A friend stopped me at a local business/social function a few days ago and asked me how “Dreams of Ivory and Gold” was doing. He had read the book so we talked for a few minutes about the story and some mutual favorite authors before he moved on. Before he walked away, however, he leaned in close and said, “I don’t know how you find time to do it all with your schedule.”
As he left, I considered what he had said and, yes, my schedule leaves a lot to be desired. I still work between 60-65 hours per week. I have four kids, all still in school, so that means clubs and meetings and horse shows and karate lessons/tournaments and weight room workouts and…. you get the idea.
That often does not leave a lot of time for my writing. But since my last post a month ago, a lot of has been happening despite the time constraints. Since October 4:
1) I have had three short stories accepted into anthologies/magazines for print.
2) I finished editing my latest novel.
3) I attended a question-and-answer at a book club in Columbus. One of the month’s selections for the club had been Dreams and the members asked me to come in and talk about the book and the process of writing.
4) I plotted out and researched the sequel to Dreams. In fact, as the plotting came together, it became obvious the overriding story arc needed to finish in a third book so the series will now be a trilogy.
5) Despite most of my writing needing to be accomplished sometime between 10 p.m. and 2 a.m. (before getting up and starting the new day again), I now have a good start on the second book and plan on having a first draft done in the first couple of weeks in December.
My friend would probably only shake his head harder if he knew I was going to be attending the World Fantasy Convention in Washington D.C. later this week. But as I was reminded at ConText in Columbus a few weeks ago, attending these conventions are a necessary part of being a published (or trying to publish) author.
These conventions offer a multitude of discussion panels on a wide variety of writing and industry topics. You could walk into one room and find a best selling author talking about their process when they plot or world build. The next room may offer a view of where a certain genre is headed or what agents/publishers are currently searching for to sign.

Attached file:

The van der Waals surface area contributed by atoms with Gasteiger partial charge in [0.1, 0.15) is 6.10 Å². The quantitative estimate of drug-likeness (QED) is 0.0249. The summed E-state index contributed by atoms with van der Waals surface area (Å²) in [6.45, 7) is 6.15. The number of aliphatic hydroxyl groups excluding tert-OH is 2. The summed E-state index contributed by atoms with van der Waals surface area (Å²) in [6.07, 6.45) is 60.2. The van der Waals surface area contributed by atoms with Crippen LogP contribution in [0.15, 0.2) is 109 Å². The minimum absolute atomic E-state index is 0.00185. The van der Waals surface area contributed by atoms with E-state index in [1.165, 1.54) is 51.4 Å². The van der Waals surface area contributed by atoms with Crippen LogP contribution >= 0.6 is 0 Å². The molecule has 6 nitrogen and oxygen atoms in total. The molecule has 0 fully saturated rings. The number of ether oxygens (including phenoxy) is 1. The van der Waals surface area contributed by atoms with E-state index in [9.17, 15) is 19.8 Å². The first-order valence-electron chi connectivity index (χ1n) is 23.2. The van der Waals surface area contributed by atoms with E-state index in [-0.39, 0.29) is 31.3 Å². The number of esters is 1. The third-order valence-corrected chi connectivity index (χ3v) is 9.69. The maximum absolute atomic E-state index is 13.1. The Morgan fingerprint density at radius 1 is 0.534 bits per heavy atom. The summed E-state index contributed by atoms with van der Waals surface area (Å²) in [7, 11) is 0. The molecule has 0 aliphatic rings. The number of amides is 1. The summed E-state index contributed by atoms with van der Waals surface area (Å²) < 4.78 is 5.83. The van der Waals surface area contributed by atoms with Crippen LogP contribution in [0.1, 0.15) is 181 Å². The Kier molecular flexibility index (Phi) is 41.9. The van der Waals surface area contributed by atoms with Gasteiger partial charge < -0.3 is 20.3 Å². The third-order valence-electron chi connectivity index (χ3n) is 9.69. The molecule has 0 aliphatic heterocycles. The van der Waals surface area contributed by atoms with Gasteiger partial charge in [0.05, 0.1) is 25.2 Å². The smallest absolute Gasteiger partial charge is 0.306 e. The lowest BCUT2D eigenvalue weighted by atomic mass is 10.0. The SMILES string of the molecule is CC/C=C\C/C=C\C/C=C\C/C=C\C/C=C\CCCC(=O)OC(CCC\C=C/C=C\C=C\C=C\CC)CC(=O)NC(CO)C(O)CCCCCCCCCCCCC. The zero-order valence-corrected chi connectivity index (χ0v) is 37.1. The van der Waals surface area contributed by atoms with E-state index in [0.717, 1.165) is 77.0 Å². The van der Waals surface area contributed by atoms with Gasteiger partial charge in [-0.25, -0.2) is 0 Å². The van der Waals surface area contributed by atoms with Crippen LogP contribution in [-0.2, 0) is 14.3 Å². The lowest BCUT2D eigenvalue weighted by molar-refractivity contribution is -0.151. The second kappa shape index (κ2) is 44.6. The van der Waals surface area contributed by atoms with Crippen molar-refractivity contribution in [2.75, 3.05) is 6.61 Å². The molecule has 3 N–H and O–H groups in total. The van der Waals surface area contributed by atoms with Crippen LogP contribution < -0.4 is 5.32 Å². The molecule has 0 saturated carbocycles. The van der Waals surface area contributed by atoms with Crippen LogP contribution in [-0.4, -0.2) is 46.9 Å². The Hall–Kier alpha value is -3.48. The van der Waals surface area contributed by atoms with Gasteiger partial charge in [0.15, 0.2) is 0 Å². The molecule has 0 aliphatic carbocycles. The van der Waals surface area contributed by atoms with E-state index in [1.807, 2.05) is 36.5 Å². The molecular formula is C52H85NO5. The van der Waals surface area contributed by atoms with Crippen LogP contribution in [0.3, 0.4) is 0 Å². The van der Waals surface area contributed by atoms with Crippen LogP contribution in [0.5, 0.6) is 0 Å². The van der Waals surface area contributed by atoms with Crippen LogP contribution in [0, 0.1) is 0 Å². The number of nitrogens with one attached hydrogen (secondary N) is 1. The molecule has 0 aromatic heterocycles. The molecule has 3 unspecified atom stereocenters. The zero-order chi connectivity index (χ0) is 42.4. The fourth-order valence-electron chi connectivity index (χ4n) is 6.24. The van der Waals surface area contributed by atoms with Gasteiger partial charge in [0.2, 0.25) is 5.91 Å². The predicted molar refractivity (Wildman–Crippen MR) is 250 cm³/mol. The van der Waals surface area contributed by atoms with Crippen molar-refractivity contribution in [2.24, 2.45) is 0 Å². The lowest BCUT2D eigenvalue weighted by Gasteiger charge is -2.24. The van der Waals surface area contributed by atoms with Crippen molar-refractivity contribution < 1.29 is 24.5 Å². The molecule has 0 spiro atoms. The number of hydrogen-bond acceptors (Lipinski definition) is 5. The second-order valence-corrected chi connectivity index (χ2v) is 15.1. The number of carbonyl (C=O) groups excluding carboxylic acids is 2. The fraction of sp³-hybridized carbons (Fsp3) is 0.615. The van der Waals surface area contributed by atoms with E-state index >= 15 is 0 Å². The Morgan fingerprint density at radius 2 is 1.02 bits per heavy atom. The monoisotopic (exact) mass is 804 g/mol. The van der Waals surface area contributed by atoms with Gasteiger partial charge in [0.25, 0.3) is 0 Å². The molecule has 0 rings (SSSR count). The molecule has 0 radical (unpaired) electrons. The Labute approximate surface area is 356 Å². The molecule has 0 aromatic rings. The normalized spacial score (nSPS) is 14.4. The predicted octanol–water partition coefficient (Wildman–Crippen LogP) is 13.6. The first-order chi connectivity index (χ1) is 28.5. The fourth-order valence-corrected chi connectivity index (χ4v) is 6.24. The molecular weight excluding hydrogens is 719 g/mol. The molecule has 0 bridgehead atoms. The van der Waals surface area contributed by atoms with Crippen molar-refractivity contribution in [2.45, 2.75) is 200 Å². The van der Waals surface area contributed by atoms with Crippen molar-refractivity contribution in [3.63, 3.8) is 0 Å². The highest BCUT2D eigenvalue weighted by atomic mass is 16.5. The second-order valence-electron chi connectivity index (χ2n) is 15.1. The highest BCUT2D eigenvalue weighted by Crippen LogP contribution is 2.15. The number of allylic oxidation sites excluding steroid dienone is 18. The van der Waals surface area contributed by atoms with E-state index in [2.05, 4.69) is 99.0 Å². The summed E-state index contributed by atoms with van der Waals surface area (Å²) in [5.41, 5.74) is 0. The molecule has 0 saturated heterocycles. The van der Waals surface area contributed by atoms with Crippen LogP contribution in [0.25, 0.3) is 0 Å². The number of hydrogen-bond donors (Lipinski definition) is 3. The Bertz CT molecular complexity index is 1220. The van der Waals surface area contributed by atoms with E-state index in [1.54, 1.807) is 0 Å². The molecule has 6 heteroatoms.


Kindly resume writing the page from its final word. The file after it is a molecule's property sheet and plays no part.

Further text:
But for me, the biggest opportunities at the conventions are the chances to meet people in person that I have “known” for years and to network with industry professionals. For instance, I found my current publisher through a writing group buddy that first read my work several years ago but all of our interaction has been digitally. He and I will meet in person for the first time this week.
I know other authors, editors, illustrators, and public relations people who I have exchanged ideas with or worked with for months, if not years. Many of them will be in Washington D.C. this week as well. There will also be people who I have only a passing acquaintance but who I want to get to know better because of their work.
Invariably, there will be at least one conversation that sticks out and remains in my memory forever from these conventions. At ConText in September, that conversation happened on Saturday night.
It had been a long day. I had been in panels or in the dealer room with the AKP crew all day. I had screwed around and missed lunch in the con suite and supper was pushed back so we could continue to talk to people. By the time we finally got out, it was later than normal so we just ended up eating at a nearby bar/grille. By the time we finished, the clock was pushing midnight on a long, long day.
But then we started talking about writing and the topic ended up on whether to plot novels or to just write in a free manner, going where the story takes you. That talk with a handful of other writers and a couple of publishing industry people turned out to be one of the best writing discussions I have ever had. My publisher definitively called it the best convention talk she had ever been a part of.
And that is why I am making time this week to go to the World Fantasy Convention. Hopefully I will shake the hands of some friends (new and old) and get into a late night discussion that will stay with me for years.
I will try to check in from the convention, either here or on my Facebook and Twitter accounts. Hopefully I will have some good news about my future projects.